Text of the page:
Elon Musk initially proposed a $43 billion purchase price for Twitter (roughly Rs. Rs. 3,27,880 crore)
Elon Musk said in a filing with US regulators on Thursday that he has lined up $46.5 billion (roughly Rs. 3,54,562 crore) in debt and equity financing to buy Twitter Inc and is considering taking his offer directly to shareholders.
Musk has committed to putting up $33.5 billion (approximately Rs. 2,55,560 crore) to finance the transaction, which will include $21 billion (approximately Rs. 1,60,200 crore) in equity and $12.5 billion (approximately Rs. 95,360 crore) in margin loans against some of his Tesla shares. He is the CEO of the electric vehicle manufacturer Tesla.
Musk, the world’s richest person according to Forbes, presented Twitter’s board of directors with a “best and final” cash offer of $43 billion (roughly Rs. Rs. 3,27,880 crore) on April 14, saying the social media company needs to be taken private in order to grow and become a platform for free speech.
However, Twitter did not respond to his offer and instead used a “poison pill” to thwart him. According to the filing on Thursday, Musk is also considering making a tender offer to buy all of the company’s stock from shareholders but has not decided whether to do so.
Musk, Twitter’s second-largest shareholder with a 9.1 percent stake, has stated that he could make significant changes at the microblogging company, where he has a fan base of more than 80 million users.
Twitter shares rose less than 1% on news of the funding, indicating that the market remains sceptical of the deal.
Following a strong quarterly report, Tesla shares rose more than 3%, and the value of Musk’s 172.6 million Tesla shares increased by more than $5 billion (roughly Rs. 38,145 crore). He qualified for compensation in the form of stock options worth approximately $24 billion (roughly Rs. 1,83,080 crore) on Wednesday after Tesla met profit and revenue targets.
It is unknown whether Musk will sell Tesla stock to cover the $21 billion (approximately Rs. 160,200 crores) equity financing. According to a margin loan commitment letter, Musk “may sell, dispose of, or transfer” unpledged Tesla stock at any time.
According to the filing, banks, including Morgan Stanley, have agreed to provide another $13 billion (roughly Rs. 99,170 crore) in debt secured against Twitter.
Musk’s proposal was acknowledged by a Twitter spokesperson.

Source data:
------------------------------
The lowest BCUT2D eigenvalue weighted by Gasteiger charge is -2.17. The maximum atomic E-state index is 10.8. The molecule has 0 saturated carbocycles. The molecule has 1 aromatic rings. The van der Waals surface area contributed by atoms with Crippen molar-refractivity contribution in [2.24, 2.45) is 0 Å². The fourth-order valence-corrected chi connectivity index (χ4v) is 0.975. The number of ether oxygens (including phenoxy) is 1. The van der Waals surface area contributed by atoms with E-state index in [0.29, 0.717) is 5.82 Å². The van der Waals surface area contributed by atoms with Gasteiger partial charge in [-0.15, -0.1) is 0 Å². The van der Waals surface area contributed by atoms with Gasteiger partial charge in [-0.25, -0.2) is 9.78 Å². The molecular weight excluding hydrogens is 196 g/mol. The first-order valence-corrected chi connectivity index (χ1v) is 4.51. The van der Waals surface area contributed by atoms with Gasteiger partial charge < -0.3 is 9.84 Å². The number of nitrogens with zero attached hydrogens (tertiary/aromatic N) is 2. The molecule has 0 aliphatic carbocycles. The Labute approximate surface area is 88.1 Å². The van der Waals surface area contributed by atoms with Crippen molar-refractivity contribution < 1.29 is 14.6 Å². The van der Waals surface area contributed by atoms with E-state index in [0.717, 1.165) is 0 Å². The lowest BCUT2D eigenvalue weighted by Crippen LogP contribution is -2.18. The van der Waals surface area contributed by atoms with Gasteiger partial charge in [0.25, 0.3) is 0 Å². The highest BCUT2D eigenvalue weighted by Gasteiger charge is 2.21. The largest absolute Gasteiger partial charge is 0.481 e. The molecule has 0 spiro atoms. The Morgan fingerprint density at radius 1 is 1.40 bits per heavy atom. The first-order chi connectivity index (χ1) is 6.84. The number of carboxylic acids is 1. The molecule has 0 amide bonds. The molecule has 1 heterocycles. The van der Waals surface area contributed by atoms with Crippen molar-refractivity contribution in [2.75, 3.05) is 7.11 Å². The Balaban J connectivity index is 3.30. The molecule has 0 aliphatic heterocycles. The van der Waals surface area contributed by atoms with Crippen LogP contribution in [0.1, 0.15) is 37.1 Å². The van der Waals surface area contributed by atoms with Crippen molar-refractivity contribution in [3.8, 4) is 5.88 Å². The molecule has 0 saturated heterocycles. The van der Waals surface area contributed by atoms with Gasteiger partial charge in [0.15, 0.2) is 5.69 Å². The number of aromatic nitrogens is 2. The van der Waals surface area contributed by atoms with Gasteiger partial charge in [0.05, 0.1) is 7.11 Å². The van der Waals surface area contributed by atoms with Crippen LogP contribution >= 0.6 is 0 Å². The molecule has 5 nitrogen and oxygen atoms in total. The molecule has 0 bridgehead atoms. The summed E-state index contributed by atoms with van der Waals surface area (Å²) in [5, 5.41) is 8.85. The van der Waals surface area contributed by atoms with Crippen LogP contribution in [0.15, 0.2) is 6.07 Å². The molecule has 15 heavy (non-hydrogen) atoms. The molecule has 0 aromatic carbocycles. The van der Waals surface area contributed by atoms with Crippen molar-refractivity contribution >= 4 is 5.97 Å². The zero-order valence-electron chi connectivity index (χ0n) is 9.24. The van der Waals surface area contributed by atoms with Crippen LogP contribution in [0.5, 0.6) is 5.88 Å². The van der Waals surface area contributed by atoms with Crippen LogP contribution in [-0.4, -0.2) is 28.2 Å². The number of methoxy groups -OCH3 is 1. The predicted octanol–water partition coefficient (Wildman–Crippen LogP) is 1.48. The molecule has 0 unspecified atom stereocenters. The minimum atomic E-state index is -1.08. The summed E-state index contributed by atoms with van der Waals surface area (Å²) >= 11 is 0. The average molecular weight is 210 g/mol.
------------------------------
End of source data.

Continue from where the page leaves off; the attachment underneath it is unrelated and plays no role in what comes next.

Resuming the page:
“As previously announced and directly communicated to Mr. Musk, the board is committed to conducting a careful, comprehensive, and deliberate review to determine the course of action that it believes is in the best interests of the company and all Twitter stockholders,” said a Twitter representative in a statement.
According to Ryan Jacob, chief investment officer at Jacob Asset Management, which owns Twitter stock, Musk’s latest filing will force Twitter’s board to respond.
“They needed to think about the seriousness of the offer, and this filing may do that,” he said. “It’ll be difficult for them to ignore it.”
The funding would likely “put pressure on Twitter’s board to either find a White Knight, which is unlikely or negotiate with Musk to obtain a higher value and remove the poison pill,” according to Josh White, assistant professor of finance at Vanderbilt University and a former financial economist for the Securities and Exchange Commission.
According to people familiar with the situation, Musk’s offer has piqued the interest of private equity firms in participating in a deal for Twitter.
Apollo Global Management Inc is looking into ways to provide financing for any deal and is willing to collaborate with Musk or any other bidder, while Thoma Bravo has informed Twitter that it is considering putting together a bid.
According to the New York Post, Thoma Bravo is in talks with Musk about a joint venture. Thoma Bravo did not respond to a comment request.
Musk has made a number of announcements on the platform, some of which have gotten him into trouble with US regulators.
Musk tweeted in 2018 that he had “funding secured” to take Tesla private for $420 (roughly Rs. 32,040) per share, a move that resulted in millions of dollars in fines and his forced resignation as chairman of the car company to settle claims from the US Securities and Exchange Commission that he defrauded investors.